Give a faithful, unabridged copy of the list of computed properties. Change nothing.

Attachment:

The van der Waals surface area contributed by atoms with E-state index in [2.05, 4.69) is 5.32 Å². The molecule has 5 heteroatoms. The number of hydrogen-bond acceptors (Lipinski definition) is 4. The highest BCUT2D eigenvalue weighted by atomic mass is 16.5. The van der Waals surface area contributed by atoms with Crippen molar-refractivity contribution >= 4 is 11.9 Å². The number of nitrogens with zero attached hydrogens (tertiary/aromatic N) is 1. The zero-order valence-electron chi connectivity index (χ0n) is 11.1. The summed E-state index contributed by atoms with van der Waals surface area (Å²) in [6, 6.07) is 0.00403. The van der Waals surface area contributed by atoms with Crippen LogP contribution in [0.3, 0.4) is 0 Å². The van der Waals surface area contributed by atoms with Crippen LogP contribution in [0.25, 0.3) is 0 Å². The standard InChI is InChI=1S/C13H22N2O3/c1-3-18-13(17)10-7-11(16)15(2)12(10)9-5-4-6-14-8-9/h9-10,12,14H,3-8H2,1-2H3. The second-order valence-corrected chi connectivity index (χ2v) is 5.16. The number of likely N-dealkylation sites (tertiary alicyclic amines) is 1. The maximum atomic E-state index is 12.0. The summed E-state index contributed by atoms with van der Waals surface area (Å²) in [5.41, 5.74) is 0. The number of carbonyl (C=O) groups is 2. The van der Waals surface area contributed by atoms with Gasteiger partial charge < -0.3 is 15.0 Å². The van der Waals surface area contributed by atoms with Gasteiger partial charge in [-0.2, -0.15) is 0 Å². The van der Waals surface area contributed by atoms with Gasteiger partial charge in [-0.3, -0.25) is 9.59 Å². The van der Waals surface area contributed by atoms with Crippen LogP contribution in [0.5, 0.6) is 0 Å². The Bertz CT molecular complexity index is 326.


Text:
The van der Waals surface area contributed by atoms with E-state index in [2.05, 4.69) is 5.32 Å². The molecule has 5 heteroatoms. The number of hydrogen-bond acceptors (Lipinski definition) is 4. The highest BCUT2D eigenvalue weighted by atomic mass is 16.5. The van der Waals surface area contributed by atoms with Crippen molar-refractivity contribution >= 4 is 11.9 Å². The number of nitrogens with zero attached hydrogens (tertiary/aromatic N) is 1. The zero-order valence-electron chi connectivity index (χ0n) is 11.1. The summed E-state index contributed by atoms with van der Waals surface area (Å²) in [6, 6.07) is 0.00403. The van der Waals surface area contributed by atoms with Crippen LogP contribution in [0.3, 0.4) is 0 Å². The van der Waals surface area contributed by atoms with Crippen LogP contribution in [0.25, 0.3) is 0 Å². The standard InChI is InChI=1S/C13H22N2O3/c1-3-18-13(17)10-7-11(16)15(2)12(10)9-5-4-6-14-8-9/h9-10,12,14H,3-8H2,1-2H3. The second-order valence-corrected chi connectivity index (χ2v) is 5.16. The number of likely N-dealkylation sites (tertiary alicyclic amines) is 1. The maximum atomic E-state index is 12.0. The summed E-state index contributed by atoms with van der Waals surface area (Å²) in [5.41, 5.74) is 0. The number of carbonyl (C=O) groups is 2. The van der Waals surface area contributed by atoms with Gasteiger partial charge < -0.3 is 15.0 Å². The van der Waals surface area contributed by atoms with Gasteiger partial charge in [-0.2, -0.15) is 0 Å². The van der Waals surface area contributed by atoms with Gasteiger partial charge in [-0.3, -0.25) is 9.59 Å². The van der Waals surface area contributed by atoms with Crippen LogP contribution in [0.5, 0.6) is 0 Å². The Bertz CT molecular complexity index is 326.